Mausoleum in Charlottenburg’s Palace Gardens
Queen Luise’s Temple for Eternity
Of particular interest is the mausoleum in the northwestern palace garden that King Frederick William III had built in the shape of an ancient temple for his wife Luise, who died young. It contains Christian Daniel Rauch’s tomb monument for the queen – a masterwork of 19th century German sculpture.
In 1810, immediately after the death of his beloved Luise, who was highly esteemed by the people, the king commissioned this structure to be built according to his own concepts and sketches. Its planning lay in the hands of the architect Heinrich Gentz; Karl Friedrich Schinkel participated in an advisory role.
When Frederick William III died in 1840, his successor, Frederick William IV, had the mausoleum structurally changed for the first time, under the direction of Ludwig Ferdinand Hesse. The attachment of a transept with an apse invoked a Christian reinterpretation. The building was enlarged again following the deaths of Emperor William I in 1888, and his wife Augusta in 1890, whose marble sarcophagus by Erdmann Encke has also been part of the mausoleum since 1894.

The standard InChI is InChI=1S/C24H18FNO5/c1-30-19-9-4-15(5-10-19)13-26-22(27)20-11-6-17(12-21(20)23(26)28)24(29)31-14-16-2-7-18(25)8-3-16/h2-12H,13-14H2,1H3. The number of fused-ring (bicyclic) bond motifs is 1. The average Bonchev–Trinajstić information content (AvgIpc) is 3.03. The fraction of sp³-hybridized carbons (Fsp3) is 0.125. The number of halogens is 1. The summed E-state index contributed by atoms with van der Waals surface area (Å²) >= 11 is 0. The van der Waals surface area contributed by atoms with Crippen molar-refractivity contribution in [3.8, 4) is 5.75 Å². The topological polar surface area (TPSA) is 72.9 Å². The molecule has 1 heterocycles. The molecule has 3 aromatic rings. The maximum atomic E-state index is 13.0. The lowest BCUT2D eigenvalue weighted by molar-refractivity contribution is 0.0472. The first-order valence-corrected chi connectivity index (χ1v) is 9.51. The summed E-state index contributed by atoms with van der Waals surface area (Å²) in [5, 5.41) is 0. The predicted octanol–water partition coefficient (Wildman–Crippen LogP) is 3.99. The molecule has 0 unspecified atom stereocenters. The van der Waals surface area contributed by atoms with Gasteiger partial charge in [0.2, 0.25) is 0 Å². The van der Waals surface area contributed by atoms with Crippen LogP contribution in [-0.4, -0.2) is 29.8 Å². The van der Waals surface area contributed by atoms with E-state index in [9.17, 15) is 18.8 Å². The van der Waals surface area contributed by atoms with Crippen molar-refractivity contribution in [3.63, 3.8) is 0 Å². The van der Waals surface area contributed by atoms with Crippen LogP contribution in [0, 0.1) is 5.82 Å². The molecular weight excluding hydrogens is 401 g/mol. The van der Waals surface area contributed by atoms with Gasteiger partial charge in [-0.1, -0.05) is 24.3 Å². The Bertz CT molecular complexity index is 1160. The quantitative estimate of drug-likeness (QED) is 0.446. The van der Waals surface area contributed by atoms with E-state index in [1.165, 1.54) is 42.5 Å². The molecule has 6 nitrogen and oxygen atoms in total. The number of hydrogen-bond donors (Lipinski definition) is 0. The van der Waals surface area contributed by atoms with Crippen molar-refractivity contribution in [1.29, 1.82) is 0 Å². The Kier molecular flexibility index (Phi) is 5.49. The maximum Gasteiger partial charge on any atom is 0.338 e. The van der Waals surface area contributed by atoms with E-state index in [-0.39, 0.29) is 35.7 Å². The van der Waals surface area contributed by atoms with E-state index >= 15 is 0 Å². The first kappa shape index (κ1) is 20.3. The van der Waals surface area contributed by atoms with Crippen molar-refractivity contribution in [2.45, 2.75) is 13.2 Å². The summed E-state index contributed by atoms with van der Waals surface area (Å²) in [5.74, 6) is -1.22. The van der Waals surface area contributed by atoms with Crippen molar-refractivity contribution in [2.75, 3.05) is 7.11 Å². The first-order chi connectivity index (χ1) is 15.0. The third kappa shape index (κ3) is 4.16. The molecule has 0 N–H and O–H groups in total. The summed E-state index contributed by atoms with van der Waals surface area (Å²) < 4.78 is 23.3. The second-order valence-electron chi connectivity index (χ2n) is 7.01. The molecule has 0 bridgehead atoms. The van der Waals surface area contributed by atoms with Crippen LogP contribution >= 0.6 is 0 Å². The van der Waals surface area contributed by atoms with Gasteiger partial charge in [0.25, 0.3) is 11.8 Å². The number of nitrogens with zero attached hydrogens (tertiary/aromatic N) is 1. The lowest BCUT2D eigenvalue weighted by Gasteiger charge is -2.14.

In a crypt beneath the memorial hall that is closed to the public are the tombs of Frederick William III’s second wife – Auguste von Harrach, Princess of Liegnitz – and Prince Albert, the youngest son of Luise and Frederick William III, as well as the heart of Frederick William IV, whose body is buried in Potsdam’s Friedenskirche (Church of Peace).
A compact guide to the palace gardens and their buildings may be ordered here.